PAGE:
The QTH hunt continues.
I have a unique advantage that I underappreciated when I was younger: I was a ham long before I owned a home (about 18 years, in fact). This means that as I shop for a QTH, I can do so with a few factors in mind specific to radio that might not be a concern for most home buyers.
But just what makes a great QTH? Well, there are a few obvious considerations – don’t be in a valley, for example. There isn’t much other written wisdom available here. A conversation I’ve long wanted to have with the biggest multi/multi station owners starts with “If you could do it again, where would you put it?”
Luckily, I’ve managed to have such a conversation with Dave, K1TTT on several occasions over the years. Dave runs a helluva multi/multi station about 40 minutes from my house in way way Western Mass. Don’t live around here? Don’t worry — he’s imparted his wisdom on the world thanks to his magnum opus, Building a Superstation, a several hundred-page book available free online.
Dave explains that while he wasn’t a contester when he purchased his now famous property, asking for “good views” worked out:
The most important thing I learned was to get a Real Estate agent, but not to rely completely on the agent. I basically told the agent I wanted a house ‘out of town’, with 5 or more acres, and ‘good views’. -Dave, K1TTT in Building a Superstation
In my case, I have a realtor who understands that I do radio stuff and I’ve more or less given him a primer on what it is I need. I modified Dave’s “good views” -trick slightly to “good views in [x] directions,” and at this point, my realtor can point towards EU, JA, and the Caribbean on command. I’ve also given some other edicts…
- Must be in the middle of nowhere. If I can’t mow the grass while naked, the neighbors are either too close or too interested.
- Wooded is OK, clear is best. Towers don’t like trees and this is W1; ice season never seems to end around here.
- Minimum 10 acres. Land isn’t expensive in these parts, especially if you’re willing to move far from town and/or buy a tract without a house on it.
- No nearby power lines. This one goes without being said.
- Prominence trumps raw elevation.
As it turns out, willingness to buy an unimproved tract (land without an existing house) is a powerful tool. Often, buying land and building is vastly cheaper than the alternative; the danger comes in the unknowns surrounding permitting, soil, etc.. I’m willing to roll in a temporary prefab home while I build if the site is right. Not having an XYL certainly helps in this regard.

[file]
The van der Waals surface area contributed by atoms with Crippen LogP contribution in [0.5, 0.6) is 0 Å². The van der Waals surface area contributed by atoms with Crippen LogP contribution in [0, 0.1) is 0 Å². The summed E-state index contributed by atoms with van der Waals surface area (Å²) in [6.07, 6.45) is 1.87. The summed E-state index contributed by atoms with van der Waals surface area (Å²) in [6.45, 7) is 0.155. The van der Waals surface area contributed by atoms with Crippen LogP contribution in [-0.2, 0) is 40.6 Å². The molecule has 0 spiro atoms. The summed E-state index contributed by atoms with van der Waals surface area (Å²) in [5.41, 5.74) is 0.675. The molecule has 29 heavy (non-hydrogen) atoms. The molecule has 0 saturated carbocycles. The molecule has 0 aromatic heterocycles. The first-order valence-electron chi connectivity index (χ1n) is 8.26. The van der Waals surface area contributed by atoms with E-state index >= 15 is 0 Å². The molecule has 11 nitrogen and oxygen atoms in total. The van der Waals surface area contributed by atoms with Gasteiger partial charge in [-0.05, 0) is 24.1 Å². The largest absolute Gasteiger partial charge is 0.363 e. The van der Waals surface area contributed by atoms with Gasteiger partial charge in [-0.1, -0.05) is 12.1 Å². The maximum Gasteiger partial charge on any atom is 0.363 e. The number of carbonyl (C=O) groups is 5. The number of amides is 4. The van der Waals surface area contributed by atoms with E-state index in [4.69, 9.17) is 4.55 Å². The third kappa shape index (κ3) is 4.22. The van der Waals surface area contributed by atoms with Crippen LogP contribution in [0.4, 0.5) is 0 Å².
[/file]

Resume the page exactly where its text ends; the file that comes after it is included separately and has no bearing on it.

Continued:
Another tactic I’ve used is consulting topographic maps and geographical information services (GIS). Most of the towns around here have online GIS systems that link to their respective assessors database. I’ve used this to construct a list of the most suitable properties in the area – even the ones not presently for sale – and set up corresponding alerts in the MLS systems. The practice has also uncovered some rare gems, like town land taken on tax title. Towns around here generally auction these off from time to time, and I now know to be on the lookout for certain properties from the auction company alert emails in the next year or so.
Timing is probably paramount with the search process. I’m in a situation where I’m not compelled to move, and won’t be in the near future. I’m in no rush to find “the most suitable site” and can concentrate on finding “the most perfect site.” That being said, if I intend to build a powerhouse station by the next solar peak, I need to get moving in the next 12 months.
If this seems like overkill, well, it is. As ARRL Contest Branch Manager a few years back, I regularly had long phone calls with operators in compromised situations, be it HOA’s, condo associations, a home at the bottom of a mountain, etc.. It is important to me that I not put myself in that situation, as I’ll certainly enjoy being active on the air for as long as I’m able and all this will [hopefully] pay off.